A dozen dilapidated properties once owned by David Kircher headed for auction at month's end
Tom Perkins | For AnnArbor.com
Twelve remaining properties that once belonged to jailed Ypsilanti landlord David Kircher will be back on the market, this time in a Washtenaw County tax foreclosure auction.
Bidding on the properties, which are mostly in poor condition, begins on Nov. 30 and ends on Dec. 3.
Interested buyers can see the listings here.
Washtenaw County Treasurer Catherine McClary said the City of Ypsilanti and Ypsilanti Township properties are mostly in bad condition but are a good opportunity for a local buyer looking to turn the homes into student housing or rental units.
“My staff and outside experts looked at these properties, and for the most part they are derelict and causing a blight on the community,” McClary said. “The auction is going to be a good opportunity for someone who is a local bidder who should take time to look at them, walk around the outside, look in the windows, do their research, and decide if they’re worth bidding on.”
Among the properties are:
- 302 E. Cross Street
- 220 N. Lincoln Street
- 50 S. Summit Street
- 424 Ballard Street
- 5 Driscoll Court
- 118 Ballard Street
- 49 S. Summit Street
- 315 Washtenaw Avenue
- 661 Oswego Avenue
- 649 Oswego Avenue
- 1536 Foley Avenue
- 1117 Holmes Road
The total due in back taxes from all the properties is $220,996.
Kircher is serving a 5-year prison term for illegally pumping raw sewage into the Huron River from the Eastern Highlands apartment complex on LeForge Road in Ypsilanti Township.
He filed for Chapter 11 bankruptcy in February and that was converted to a Chapter 7 bankruptcy in June.
As of April, Kircher held around $2.7 million in debt. The largest debt is to the State of Michigan, to which he owes $1.1 million for dumping the raw sewage.
Another property in Northfield Township was demolished by the township and will be converted into a parking lot to serve a senior center.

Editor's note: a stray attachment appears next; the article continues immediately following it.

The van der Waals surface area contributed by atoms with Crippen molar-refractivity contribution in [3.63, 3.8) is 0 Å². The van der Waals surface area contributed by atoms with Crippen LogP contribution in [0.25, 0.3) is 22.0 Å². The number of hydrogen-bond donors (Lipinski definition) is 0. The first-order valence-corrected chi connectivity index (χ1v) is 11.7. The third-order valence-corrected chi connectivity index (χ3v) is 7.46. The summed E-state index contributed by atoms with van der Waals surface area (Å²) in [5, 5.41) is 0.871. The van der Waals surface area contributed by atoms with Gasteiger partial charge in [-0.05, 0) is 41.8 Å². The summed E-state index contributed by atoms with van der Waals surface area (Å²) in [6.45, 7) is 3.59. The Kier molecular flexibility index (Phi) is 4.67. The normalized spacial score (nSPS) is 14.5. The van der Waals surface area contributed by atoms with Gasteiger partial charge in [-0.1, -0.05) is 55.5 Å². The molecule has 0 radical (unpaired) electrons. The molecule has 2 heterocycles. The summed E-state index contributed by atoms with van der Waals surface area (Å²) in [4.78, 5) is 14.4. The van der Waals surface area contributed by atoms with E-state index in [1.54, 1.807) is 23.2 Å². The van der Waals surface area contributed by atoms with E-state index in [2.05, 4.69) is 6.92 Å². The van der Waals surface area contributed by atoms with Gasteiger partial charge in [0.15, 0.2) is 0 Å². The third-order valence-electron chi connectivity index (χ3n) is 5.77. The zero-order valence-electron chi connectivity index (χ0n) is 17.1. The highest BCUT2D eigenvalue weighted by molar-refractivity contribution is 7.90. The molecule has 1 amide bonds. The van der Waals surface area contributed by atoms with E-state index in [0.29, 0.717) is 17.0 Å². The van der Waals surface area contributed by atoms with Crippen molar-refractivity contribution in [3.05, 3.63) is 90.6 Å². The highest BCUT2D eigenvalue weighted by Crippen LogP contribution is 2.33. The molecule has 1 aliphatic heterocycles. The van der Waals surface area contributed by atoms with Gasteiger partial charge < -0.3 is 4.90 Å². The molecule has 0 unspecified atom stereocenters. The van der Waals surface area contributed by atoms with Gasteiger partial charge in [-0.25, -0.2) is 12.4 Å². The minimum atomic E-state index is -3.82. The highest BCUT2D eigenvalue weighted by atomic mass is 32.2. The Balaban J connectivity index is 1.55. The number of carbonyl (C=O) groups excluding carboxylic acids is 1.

The current properties up for auction were headed to tax foreclosure in February, but when Kircher filed for bankruptcy, a stay was placed on them.
McClary said her office intervened in the bankruptcy proceedings because the county had a proof of claim to file for all the taxes.
“It is my intent as treasurer to collect the taxes,” she said. “We also felt the bankruptcy was really not in the public good, because of the taxes that were owed.”
Some of the properties were cherry-picked and sold by the bankruptcy trustee, which McClary said is a positive because all of those back taxes were paid.
Offers were submitted for four remaining properties - 220 N. Lincoln, 424 Ballard, 5 Driscoll Court and 49 S. Summit - but there was not a good chain of title when it came time to sell them. McClary said she thinks those properties are among the best on the auction block.
If the properties don’t sell, there will be a no-bid auction on December 14. If they still don’t sell, the county will give them to the city or township.
"I highly recommend a potential buyer researches and does due diligence as to what the potential problems are,” McClary said. “All properties have been abandoned and unoccupied for a number of years, because (Kircher) has been in prison.”